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Archived Comments for: What's the problem? A response to "secular humanism and scientific psychiatry"

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  1. reply to Derek Bolton

    Ovidiu Stoica, none

    24 September 2006

    > What are the hard problems? First, much of >mental health services are provided to voluntary >consumers who walk through the clinic door asking >for treatment. What can the kind of position >adopted by Szasz say about this?

    Szasz has addressed often this issue in his books and interviews, for instance in "The Ethics of psychoanalysis".

    at :

    "Here my classical liberal convictions are crucial, in that I firmly believe that there should be no interference in voluntary relationships between psychiatrists and patients. If the patient wants a drug, fine. If the patient wants electric shock, fine. If the patient wants a lobotomy, fine. Now that doesn't mean that I like it, any more than I would if the patient wants to have an abortion just because it's inconvenient to have a baby. I don't think that's a good idea either. But I don't think the law should interfere with it."(T.S.)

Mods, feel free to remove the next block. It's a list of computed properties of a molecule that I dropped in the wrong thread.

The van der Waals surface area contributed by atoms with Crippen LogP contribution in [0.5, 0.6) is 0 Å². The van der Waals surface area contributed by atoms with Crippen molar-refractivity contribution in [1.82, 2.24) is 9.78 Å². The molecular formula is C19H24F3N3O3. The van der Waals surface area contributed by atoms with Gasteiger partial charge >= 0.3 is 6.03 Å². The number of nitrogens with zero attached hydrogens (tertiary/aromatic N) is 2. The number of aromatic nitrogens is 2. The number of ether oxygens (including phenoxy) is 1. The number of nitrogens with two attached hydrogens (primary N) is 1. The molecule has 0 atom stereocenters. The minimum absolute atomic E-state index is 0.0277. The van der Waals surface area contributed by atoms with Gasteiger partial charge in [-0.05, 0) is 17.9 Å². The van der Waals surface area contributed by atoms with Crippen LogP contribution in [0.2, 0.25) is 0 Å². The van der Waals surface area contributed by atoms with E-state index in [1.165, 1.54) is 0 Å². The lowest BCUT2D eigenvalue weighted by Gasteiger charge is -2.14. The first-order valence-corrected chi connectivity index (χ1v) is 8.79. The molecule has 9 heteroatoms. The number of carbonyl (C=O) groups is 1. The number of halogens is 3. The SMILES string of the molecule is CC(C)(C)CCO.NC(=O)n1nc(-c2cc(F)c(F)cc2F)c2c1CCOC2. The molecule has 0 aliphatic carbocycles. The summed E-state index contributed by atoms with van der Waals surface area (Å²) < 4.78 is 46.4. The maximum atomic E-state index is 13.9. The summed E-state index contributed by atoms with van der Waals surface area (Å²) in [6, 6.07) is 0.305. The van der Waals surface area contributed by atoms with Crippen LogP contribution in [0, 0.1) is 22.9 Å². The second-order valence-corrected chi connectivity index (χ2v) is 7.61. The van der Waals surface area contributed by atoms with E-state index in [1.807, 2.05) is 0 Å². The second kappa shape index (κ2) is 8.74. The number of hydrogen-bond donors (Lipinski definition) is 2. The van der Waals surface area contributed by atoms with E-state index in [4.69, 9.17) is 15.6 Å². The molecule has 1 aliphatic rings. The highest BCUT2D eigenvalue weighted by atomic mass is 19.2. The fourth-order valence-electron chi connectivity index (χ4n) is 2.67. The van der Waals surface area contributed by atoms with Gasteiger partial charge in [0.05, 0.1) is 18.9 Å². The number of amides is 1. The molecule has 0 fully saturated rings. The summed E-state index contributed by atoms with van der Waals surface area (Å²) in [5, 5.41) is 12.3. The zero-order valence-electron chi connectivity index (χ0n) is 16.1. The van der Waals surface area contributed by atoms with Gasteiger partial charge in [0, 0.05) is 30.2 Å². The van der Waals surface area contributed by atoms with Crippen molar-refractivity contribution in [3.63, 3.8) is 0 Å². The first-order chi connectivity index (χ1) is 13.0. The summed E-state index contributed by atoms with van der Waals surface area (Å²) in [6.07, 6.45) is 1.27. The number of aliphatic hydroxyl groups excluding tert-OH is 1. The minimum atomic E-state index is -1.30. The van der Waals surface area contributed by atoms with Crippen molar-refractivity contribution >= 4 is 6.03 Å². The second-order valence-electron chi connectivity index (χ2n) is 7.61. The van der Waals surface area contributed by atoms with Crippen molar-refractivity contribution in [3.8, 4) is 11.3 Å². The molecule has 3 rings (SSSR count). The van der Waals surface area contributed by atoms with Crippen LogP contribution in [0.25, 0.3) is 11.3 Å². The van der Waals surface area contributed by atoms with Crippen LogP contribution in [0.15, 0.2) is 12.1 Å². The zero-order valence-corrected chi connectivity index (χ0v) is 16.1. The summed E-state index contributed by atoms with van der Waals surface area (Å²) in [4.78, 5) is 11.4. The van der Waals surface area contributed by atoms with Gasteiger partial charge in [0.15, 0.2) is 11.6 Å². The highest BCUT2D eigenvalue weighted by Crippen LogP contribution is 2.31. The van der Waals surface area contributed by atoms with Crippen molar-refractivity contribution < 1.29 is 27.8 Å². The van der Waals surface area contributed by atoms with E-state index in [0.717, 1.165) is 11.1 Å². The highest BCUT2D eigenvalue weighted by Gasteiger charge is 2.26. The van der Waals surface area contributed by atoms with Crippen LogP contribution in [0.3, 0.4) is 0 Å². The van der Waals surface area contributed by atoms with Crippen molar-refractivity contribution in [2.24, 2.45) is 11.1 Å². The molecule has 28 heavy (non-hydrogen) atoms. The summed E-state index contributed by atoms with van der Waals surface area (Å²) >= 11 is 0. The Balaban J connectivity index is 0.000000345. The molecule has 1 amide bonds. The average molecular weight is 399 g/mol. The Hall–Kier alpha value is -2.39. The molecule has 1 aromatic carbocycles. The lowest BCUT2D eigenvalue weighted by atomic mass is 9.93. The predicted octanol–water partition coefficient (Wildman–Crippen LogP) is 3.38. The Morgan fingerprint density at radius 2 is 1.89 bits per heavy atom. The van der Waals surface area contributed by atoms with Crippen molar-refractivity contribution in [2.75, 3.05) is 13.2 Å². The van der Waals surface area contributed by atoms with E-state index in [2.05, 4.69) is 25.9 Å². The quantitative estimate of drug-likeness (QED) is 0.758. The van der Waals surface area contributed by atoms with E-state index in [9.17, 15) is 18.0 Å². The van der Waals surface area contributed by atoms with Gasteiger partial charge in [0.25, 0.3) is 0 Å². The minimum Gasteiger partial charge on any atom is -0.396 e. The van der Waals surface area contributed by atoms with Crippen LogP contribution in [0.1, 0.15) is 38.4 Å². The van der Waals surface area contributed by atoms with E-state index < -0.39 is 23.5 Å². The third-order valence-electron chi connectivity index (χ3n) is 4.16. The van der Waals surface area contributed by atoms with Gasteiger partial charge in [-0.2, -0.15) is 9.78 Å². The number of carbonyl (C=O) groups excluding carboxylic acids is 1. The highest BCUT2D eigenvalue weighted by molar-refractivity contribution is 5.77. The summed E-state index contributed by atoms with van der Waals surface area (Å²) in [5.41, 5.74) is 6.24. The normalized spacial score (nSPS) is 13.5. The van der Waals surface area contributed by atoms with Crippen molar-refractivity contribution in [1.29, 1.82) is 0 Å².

>In the coercive case, what should be done >instead? What should be done with a person – let >us say a mother of two young children and a new >baby to make the case a hard one – who has so->called 'post-natal depression' and in this so->called depressed state expresses clear intent to >kill herself, with attempts, and a clear choice >not to have treatment? What should be done? Leave >her to it?

    Absolutely.It is her life, she owns it.

    If she wants to try a treatment for her affective state she can shop around and try one of the many

    choices for dealing with the emotional problems;

    i.e., "natural therapies", biochemical psychiatry,

    psychotherapies, religious counselling, etc.

    However if she doesn't then it is her right to do with her life and body as she, not others, thinks that is proper.

    Competing interests